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5 - More behaviors and ecologies

Published online by Cambridge University Press:  18 December 2009

John C. Avise
Affiliation:
University of California, Irvine
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Summary

The behaviors of organisms evolve just as surely as do their physical features. Indeed, the connections between a species' behavioral repertoire and its suite of morphological attributes are almost always so tight as to blur distinctions between organismal form and function, i.e. between what a creature is and what it does. Adaptive co-evolution between a species' behavioral ecology and its physical attributes accounts for why we don't observe, for example, vegetarian leopards or predatory antelopes.

As presaged in Chapter 4, PCM analyses can be conducted on behavioral and lifestyle traits just as they can on morphological ones. This chapter will provide several additional examples ranging from evolutionary analyses of the kangaroo's bipedal hop to the organization of multi-species lizard communities on Caribbean islands, and from how pufferfish gained the ability to inflate their bodies into anti-predation balls to how particular bacteria sense the earth's geomagnetic field. In most of the following case studies, PCM analyses have been applied as well to anatomical attributes associated with particular organismal behaviors, meaning that the topics explored in this chapter will also overlap to some degree with those covered in Chapter 2.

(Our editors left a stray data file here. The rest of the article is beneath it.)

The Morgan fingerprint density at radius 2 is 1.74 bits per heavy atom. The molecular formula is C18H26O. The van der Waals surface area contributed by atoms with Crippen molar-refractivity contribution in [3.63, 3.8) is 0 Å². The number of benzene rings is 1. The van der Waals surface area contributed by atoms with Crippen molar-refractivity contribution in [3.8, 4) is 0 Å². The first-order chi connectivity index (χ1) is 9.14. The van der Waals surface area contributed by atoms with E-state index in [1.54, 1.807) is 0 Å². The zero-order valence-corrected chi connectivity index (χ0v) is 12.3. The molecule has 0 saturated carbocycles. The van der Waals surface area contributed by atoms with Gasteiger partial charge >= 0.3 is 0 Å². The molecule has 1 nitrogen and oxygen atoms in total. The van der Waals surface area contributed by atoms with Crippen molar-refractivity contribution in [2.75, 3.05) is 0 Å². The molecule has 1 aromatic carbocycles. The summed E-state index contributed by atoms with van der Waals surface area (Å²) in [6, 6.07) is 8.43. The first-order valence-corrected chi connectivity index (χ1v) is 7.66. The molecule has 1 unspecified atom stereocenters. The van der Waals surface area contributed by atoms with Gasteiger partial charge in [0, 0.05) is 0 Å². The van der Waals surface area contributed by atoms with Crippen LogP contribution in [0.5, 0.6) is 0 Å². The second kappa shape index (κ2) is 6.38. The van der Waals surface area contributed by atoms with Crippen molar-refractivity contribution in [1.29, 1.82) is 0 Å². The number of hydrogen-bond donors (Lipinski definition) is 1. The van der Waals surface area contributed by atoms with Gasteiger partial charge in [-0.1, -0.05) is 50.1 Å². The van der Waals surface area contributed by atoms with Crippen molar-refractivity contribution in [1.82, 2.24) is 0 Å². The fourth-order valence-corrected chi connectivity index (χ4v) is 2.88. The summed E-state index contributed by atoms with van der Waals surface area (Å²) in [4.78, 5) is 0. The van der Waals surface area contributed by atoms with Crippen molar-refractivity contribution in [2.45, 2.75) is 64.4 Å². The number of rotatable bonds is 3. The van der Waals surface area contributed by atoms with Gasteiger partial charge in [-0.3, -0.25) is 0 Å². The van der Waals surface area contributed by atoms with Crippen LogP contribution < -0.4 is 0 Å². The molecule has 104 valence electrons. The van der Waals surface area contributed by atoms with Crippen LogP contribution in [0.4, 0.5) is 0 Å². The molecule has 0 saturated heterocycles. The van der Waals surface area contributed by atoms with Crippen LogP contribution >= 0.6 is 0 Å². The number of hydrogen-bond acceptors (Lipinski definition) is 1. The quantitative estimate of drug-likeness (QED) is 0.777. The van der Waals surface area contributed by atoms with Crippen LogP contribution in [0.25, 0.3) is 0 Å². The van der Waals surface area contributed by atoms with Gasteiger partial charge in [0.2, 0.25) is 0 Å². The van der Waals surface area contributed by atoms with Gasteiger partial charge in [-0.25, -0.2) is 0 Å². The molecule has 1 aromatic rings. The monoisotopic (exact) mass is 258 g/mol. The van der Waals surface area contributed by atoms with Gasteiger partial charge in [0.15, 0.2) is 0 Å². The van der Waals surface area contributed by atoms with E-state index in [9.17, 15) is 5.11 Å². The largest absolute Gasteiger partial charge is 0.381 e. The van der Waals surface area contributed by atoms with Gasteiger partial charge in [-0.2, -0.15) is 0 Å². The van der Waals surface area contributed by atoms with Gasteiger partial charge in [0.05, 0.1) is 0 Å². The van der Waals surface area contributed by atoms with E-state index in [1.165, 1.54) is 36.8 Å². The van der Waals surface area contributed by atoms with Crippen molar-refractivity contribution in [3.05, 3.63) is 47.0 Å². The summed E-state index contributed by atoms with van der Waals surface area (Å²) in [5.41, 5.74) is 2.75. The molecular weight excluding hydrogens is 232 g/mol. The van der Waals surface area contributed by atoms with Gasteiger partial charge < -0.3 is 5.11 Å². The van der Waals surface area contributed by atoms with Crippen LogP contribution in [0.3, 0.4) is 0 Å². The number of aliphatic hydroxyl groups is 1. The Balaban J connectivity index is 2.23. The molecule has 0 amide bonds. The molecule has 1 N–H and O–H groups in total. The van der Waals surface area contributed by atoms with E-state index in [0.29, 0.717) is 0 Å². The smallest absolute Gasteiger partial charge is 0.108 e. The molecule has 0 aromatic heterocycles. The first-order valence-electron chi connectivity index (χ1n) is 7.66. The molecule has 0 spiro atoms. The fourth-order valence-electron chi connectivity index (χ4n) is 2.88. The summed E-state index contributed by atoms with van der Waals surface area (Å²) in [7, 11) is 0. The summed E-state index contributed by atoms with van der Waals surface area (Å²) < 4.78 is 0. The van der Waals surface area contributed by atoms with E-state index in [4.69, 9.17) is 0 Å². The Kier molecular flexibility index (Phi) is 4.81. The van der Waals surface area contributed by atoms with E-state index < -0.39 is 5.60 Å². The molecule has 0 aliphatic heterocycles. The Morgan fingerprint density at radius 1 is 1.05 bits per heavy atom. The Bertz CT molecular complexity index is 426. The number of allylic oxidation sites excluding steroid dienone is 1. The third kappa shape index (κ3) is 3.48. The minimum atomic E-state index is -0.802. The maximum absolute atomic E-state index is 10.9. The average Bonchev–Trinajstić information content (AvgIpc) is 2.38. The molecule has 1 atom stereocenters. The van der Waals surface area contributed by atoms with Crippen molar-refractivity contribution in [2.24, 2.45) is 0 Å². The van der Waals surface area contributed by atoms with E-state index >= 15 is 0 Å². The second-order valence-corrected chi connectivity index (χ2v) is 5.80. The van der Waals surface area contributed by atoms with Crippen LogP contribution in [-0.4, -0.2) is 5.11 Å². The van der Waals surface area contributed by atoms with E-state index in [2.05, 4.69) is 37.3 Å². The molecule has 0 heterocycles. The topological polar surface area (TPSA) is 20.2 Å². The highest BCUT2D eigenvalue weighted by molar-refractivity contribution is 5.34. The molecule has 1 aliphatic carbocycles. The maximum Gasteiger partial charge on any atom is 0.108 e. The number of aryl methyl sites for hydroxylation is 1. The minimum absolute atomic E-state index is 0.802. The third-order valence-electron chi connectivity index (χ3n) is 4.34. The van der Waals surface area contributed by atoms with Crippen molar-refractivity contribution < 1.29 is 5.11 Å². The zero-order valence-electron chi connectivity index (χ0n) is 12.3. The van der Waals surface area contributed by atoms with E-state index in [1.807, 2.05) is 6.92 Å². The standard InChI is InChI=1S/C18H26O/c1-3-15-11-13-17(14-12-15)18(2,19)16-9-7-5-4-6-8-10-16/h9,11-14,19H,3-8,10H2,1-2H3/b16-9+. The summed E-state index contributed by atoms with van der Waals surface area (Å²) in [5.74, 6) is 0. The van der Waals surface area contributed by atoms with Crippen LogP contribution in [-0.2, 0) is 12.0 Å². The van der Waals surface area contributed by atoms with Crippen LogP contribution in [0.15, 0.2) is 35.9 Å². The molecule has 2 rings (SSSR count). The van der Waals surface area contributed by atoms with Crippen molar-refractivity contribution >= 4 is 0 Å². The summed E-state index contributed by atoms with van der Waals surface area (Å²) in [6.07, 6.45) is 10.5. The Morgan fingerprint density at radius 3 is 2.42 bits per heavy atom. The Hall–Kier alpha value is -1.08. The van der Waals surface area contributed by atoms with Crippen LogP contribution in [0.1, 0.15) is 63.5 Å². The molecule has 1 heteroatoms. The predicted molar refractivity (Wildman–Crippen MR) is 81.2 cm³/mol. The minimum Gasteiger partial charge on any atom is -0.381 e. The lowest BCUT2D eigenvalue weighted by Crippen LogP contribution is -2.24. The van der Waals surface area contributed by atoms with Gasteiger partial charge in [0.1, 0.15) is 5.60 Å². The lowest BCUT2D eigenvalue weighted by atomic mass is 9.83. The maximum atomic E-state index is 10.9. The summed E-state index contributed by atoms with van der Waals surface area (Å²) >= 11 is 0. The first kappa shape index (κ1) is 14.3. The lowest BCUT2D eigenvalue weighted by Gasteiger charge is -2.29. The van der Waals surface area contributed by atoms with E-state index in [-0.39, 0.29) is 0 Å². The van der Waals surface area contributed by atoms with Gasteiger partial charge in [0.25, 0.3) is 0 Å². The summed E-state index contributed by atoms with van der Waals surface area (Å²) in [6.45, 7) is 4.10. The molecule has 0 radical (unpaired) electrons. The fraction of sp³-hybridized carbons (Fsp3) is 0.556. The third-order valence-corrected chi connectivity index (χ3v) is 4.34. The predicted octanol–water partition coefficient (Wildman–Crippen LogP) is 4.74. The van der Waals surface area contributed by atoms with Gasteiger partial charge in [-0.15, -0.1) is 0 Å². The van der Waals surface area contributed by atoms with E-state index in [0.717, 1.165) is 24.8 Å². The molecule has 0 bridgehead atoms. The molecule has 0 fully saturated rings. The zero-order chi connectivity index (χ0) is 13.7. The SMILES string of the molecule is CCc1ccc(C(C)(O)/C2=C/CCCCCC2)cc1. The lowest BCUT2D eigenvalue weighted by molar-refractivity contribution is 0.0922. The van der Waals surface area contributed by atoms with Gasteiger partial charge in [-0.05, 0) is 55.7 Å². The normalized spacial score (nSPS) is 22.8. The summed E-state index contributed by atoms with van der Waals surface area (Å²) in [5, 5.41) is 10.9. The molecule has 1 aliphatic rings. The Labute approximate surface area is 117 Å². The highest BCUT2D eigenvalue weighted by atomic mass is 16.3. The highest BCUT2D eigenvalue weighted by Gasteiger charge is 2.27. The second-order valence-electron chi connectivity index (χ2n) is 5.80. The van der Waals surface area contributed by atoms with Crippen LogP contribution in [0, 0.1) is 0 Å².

The kangaroo's bipedal hop

When in fast gait, kangaroos and their relatives (family Macropodidae) employ the bipedal hop. Indeed, two-legged hopping is mandatory for rapid cross-country locomotion because these animals' forelimbs are short and weak whereas their long hindlimbs are powerfully constructed for propulsion.

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Evolutionary Pathways in Nature
A Phylogenetic Approach
, pp. 114 - 152
Publisher: Cambridge University Press
Print publication year: 2006

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  • More behaviors and ecologies
  • John C. Avise, University of California, Irvine
  • Book: Evolutionary Pathways in Nature
  • Online publication: 18 December 2009
  • Chapter DOI: https://doi.org/10.1017/CBO9780511606939.006
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  • More behaviors and ecologies
  • John C. Avise, University of California, Irvine
  • Book: Evolutionary Pathways in Nature
  • Online publication: 18 December 2009
  • Chapter DOI: https://doi.org/10.1017/CBO9780511606939.006
Available formats
×

Save book to Google Drive

To save content items to your account, please confirm that you agree to abide by our usage policies. If this is the first time you use this feature, you will be asked to authorise Cambridge Core to connect with your account. Find out more about saving content to Google Drive.

  • More behaviors and ecologies
  • John C. Avise, University of California, Irvine
  • Book: Evolutionary Pathways in Nature
  • Online publication: 18 December 2009
  • Chapter DOI: https://doi.org/10.1017/CBO9780511606939.006
Available formats
×